SONNET TO A PORTUGUESE

You came into my life last week, your name
forever locked away inside her mind.
My life, she felt, would never be the same
and therefore left all thought of you behind.
You loved her, I suppose, that summer night
then left her, bearing me, until she turned
me over for adoption, that she might
forget the love that you so quickly spurned.
A Jew, she said, but would say little more
a father, Portuguese, is all I know,
who cast his seed, then left and closed the door
and me, the son, he never would see grow.
You left her life long before I was born,
the father I won’t know but only mourn.

First published in Minison Project, Sonnet Collection Series, Vol. 2, Sept. 2021

CHURCHES

I have already visited
countless churches

basilicas, shrines
and admired the art,

the simple beauty,
free of liturgy and belief.

I did not stop
to pray, to implead,

merely to see,
to listen, to absorb.

for I was a Jew.
a nonbeliever

in a Christian world
silently tolerated.

Now, I have learned
I was only half Jewish,

half, hidden a polyglot
of Christianity,

a descendant of saints,
and now churches

have a heavy weight
I find hard to bear.

MOSES SAYS TO AARON

We sat in the tent
and you complained again
of our condition, knowing
what lies just out of reach.
He speaks to me, not you
and there is little you can do
to hide your jealousy.
I often wonder what might
have happened if I had wiped
the blood of the lamb from your lintel.
It was you who watched
the calf take shape and
did nothing, seeing it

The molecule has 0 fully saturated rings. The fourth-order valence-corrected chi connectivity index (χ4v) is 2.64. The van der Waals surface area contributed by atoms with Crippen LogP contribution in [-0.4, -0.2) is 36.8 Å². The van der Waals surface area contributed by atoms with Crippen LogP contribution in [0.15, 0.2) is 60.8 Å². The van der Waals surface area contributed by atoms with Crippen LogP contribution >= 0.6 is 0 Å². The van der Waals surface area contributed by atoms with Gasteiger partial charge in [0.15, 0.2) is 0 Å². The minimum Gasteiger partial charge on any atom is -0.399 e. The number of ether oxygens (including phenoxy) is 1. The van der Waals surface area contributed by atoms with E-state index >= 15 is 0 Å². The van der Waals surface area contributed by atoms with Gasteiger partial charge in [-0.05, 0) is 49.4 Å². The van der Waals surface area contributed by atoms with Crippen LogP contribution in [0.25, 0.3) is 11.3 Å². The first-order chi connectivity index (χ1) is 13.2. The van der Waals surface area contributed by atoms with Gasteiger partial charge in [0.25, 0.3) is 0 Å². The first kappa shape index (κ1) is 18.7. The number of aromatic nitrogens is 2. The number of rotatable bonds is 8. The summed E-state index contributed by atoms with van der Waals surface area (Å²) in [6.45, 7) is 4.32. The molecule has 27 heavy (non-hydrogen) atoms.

a personal tribute, and
ordained its fashion
and for your sin
we shall be together
forgotten men
in the land of Moab.

First appeared in Live Nude Poems, July 2021
livenudepoems.com/2021/07/

A LITTLE DRUMMER

It seems less than fair that as a child
I was Jewish to the core, adopted, yes,
but certainly fully Jewish and not merely
by maternal lineage which would suffice.

Christmas was alien to me then, even
when I left Judaism behind, a shadow
that would follow me closely into
my Buddhist practice and life.

But DNA made a liar of so many,
my birth mother, the adoption agency
and my adoptive parents, for I know
my Judaism was only half of me.

So now I can enjoy Christmas
and other holidays, listen anew
to “The Little Drummer Boy”
and relish the irony of my new life.

For I have aged, as has my wife,
and when they sing “Do you hear
what I hear?” she sadly says
“not any longer I don’t” and then,

“Do you see what I see?” and I
must admit I do so only barely
and the doctors assure me that
soon enough I may say no as well.

WE ARE THE PEOPLE

We are the people,

Who heard the glass breaking
that night as we huddled at home,